• Excellent quote, The major definition, wide and complex, not too hard to understand to the few words people. Thank you.

  16. Maybe it’s not being your own boss… maybe it’s being able to choose your own bosses?

  17. I don’t know why being one’s own boss is so popular; I don’t actually want that. I guess I’ll never be a hooker

  18. It’s not easy to find a job that you like as an employee either, and nowadays it’s not easy to find a job at all.
    Moreover if you want to grow as an employee in most cases you have to become a manager which is as stressfull as being your own boss. Therefor for the same stress i prefer being my own boss.
    It’s sad but it’s true that being your own boss does not mean write all day the code you like, but only few weeks in a year maybe. Anyway if you can afford being 3 years without a salary i think it’s somehing everybody should try at once, at worst you go back being an employee and you learned something new: “admire and respect the next company that gives you a job because you learned how hard is to create a profit when your boss was only the market”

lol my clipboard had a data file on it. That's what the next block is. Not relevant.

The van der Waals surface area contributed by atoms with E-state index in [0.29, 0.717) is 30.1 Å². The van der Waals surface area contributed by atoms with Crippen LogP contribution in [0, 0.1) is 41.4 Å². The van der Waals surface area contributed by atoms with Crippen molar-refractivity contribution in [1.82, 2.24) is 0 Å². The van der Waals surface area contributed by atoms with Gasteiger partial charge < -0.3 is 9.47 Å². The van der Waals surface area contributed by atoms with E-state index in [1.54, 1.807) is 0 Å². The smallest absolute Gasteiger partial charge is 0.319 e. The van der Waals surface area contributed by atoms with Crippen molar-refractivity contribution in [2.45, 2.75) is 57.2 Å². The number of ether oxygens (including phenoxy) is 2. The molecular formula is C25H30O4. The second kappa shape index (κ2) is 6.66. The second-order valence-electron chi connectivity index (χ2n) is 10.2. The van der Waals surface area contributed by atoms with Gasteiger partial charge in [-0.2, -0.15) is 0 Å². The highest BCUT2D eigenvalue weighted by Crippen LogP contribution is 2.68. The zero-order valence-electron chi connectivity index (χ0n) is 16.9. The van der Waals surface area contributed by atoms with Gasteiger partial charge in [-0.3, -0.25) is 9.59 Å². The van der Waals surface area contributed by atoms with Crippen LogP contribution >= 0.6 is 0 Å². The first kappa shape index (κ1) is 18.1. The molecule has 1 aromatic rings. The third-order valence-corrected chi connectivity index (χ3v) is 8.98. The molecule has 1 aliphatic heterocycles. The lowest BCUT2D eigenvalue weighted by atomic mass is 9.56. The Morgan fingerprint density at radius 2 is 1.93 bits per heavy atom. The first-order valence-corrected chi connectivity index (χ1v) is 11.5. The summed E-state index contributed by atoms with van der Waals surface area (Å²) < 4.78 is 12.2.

19. Being my own boss sounds horrible. I like the idea of being responsible for as much as possible.

  20. >> “You’re optimizing for your own freedom, not for highest-growth or even highest-total revenue.”

    Businesses that are not optimized for freedom can develop entangling relationships that make it difficult for you to “be your own boss.” Rather than constructing the relationship in terms of boss and subordinate, I like to think of it as, “Who are my stakeholders? Who has a vested interest in my business?” The more stakeholders I have, the less freedom I can enjoy. Investors, Customers, Suppliers, and Employees all bring their own interests into the mix.

    The goal is to make a product that is self-sustaining, so that others do not rely on your continued effort, but rather the quality of the product you have made. At least that’s what we’re trying to do at

  21. Wow, what an awesome post. I couldn’t decide which point stood out as more important than the other – probably because they all carry so much weight. Thinking about it as “optimizing for freedom” is interesting – and easy to forget. It’s stressful and scary making decisions but the drive is to imagine saying one day “I did it!” and “be free”. What that means will only become clear to us if we reach that point, I’m sure! And there will probably not be as much freedom as we though when we started :)